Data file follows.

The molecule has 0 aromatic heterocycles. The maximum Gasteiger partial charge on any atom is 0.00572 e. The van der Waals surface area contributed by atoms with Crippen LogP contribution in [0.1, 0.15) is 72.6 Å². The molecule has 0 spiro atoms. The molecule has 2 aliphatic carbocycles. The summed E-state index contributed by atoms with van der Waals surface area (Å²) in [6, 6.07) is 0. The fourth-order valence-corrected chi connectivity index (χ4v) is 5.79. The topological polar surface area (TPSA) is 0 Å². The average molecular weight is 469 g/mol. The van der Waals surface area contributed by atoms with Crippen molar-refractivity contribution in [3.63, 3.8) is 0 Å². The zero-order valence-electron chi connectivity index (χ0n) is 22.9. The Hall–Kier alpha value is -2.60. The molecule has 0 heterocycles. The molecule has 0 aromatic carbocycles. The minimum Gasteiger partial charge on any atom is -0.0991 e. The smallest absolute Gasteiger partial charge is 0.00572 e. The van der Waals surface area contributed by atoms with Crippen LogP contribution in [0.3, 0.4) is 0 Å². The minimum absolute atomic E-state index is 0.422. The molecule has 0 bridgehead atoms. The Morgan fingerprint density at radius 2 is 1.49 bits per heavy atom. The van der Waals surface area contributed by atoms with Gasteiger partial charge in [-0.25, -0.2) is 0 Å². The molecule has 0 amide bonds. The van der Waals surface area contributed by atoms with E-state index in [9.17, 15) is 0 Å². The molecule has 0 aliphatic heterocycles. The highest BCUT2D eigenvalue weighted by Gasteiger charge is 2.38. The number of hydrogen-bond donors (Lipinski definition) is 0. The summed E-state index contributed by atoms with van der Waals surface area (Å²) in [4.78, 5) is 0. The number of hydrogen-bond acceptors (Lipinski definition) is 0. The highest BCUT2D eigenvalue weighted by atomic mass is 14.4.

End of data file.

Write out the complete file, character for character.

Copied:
The molecule has 0 aromatic heterocycles. The maximum Gasteiger partial charge on any atom is 0.00572 e. The van der Waals surface area contributed by atoms with Crippen LogP contribution in [0.1, 0.15) is 72.6 Å². The molecule has 0 spiro atoms. The molecule has 2 aliphatic carbocycles. The summed E-state index contributed by atoms with van der Waals surface area (Å²) in [6, 6.07) is 0. The fourth-order valence-corrected chi connectivity index (χ4v) is 5.79. The topological polar surface area (TPSA) is 0 Å². The average molecular weight is 469 g/mol. The van der Waals surface area contributed by atoms with Crippen molar-refractivity contribution in [3.63, 3.8) is 0 Å². The zero-order valence-electron chi connectivity index (χ0n) is 22.9. The Hall–Kier alpha value is -2.60. The molecule has 0 heterocycles. The molecule has 0 aromatic carbocycles. The minimum Gasteiger partial charge on any atom is -0.0991 e. The smallest absolute Gasteiger partial charge is 0.00572 e. The van der Waals surface area contributed by atoms with Crippen LogP contribution in [0.3, 0.4) is 0 Å². The minimum absolute atomic E-state index is 0.422. The molecule has 0 bridgehead atoms. The Morgan fingerprint density at radius 2 is 1.49 bits per heavy atom. The van der Waals surface area contributed by atoms with Gasteiger partial charge in [-0.25, -0.2) is 0 Å². The molecule has 0 amide bonds. The van der Waals surface area contributed by atoms with E-state index in [9.17, 15) is 0 Å². The molecule has 0 aliphatic heterocycles. The highest BCUT2D eigenvalue weighted by Gasteiger charge is 2.38. The number of hydrogen-bond donors (Lipinski definition) is 0. The summed E-state index contributed by atoms with van der Waals surface area (Å²) in [4.78, 5) is 0. The number of hydrogen-bond acceptors (Lipinski definition) is 0. The highest BCUT2D eigenvalue weighted by atomic mass is 14.4.